Wal-Mart’s arguments for getting around the Butler Act are clever. For example, the complaint points out that the Commonwealth isn’t even able to deliver tax refunds due to its own residents. And even in the event that Puerto Rico had the money, the review process for those who believe they have been taxed unfairly can take six years or more -- during which time it would of course continue to collect the tax.

Although I’m sympathetic to Wal-Mart’s argument, I’m skeptical that the court will agree that these allegations are sufficiently extraordinary to escape the statute. True, courts have occasionally fashioned exceptions from similar anti-injunction rules in other jurisdictions. The question is whether Puerto Rico’s financial crisis should lead to another.

Of course not everything that is permissible is also wise. Even if upheld, the tax is a terrible idea. As Tim Worstall wrote in Forbes, “If you keep doing things like that then the economy is going to go bankrupt anyway.”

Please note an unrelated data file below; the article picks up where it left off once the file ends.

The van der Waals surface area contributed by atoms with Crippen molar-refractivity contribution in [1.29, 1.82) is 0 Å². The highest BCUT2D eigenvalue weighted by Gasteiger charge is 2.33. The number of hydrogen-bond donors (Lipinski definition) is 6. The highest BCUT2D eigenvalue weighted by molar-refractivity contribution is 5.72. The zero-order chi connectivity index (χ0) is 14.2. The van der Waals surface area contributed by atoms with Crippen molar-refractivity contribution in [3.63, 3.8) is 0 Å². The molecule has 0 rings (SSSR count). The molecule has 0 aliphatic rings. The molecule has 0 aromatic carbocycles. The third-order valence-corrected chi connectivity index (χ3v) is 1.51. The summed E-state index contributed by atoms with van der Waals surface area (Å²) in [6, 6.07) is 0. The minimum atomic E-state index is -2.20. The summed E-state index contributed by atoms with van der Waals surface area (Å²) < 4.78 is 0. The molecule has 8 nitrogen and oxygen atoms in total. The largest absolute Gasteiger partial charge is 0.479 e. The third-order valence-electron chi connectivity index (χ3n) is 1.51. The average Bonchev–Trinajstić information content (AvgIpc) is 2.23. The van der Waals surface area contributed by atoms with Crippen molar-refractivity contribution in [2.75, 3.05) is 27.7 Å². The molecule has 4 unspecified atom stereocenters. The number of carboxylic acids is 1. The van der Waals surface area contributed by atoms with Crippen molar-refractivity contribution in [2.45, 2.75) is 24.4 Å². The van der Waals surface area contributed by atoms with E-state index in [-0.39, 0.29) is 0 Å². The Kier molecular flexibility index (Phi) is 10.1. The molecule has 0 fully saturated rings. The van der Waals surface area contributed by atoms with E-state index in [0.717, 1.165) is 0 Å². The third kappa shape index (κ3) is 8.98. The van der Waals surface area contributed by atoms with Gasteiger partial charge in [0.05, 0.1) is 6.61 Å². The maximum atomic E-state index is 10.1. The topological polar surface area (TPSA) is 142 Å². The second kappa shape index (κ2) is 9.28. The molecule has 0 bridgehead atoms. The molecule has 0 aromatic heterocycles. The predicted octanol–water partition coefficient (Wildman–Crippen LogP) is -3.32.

1. Technically, the plaintiff is Wal-Mart PR, a wholly owned Wal-Mart subsidiary that operates stores within Puerto Rico.

  2. I have omitted internal citations, corrections and quotation marks.

  3. As the dissent in the case correctly points out, multiple taxation of the same income -- essentially what Wynne was about -- would seem to be the weakest prong of the dormant Commerce Clause.

  4. It is well-established that Puerto Rico is to be treated like a state for the purposes of dormant Commerce Clause analysis.

  5. Again, I have omitted internal citations, corrections and quotation marks.

  6. The Butler Act is the Puerto-Rico-specific version of the Anti-Injunction Act, which generally forbids the courts to issue orders preventing the collection of taxes. A sovereign may waive this defense, but Puerto Rico is unlikely to do so.

This column does not necessarily reflect the opinion of the editorial board or Bloomberg LP and its owners.

To contact the author of this story:
Stephen L Carter at scarter01@bloomberg.net

To contact the editor responsible for this story:
Jonathan Landman at jlandman4@bloomberg.net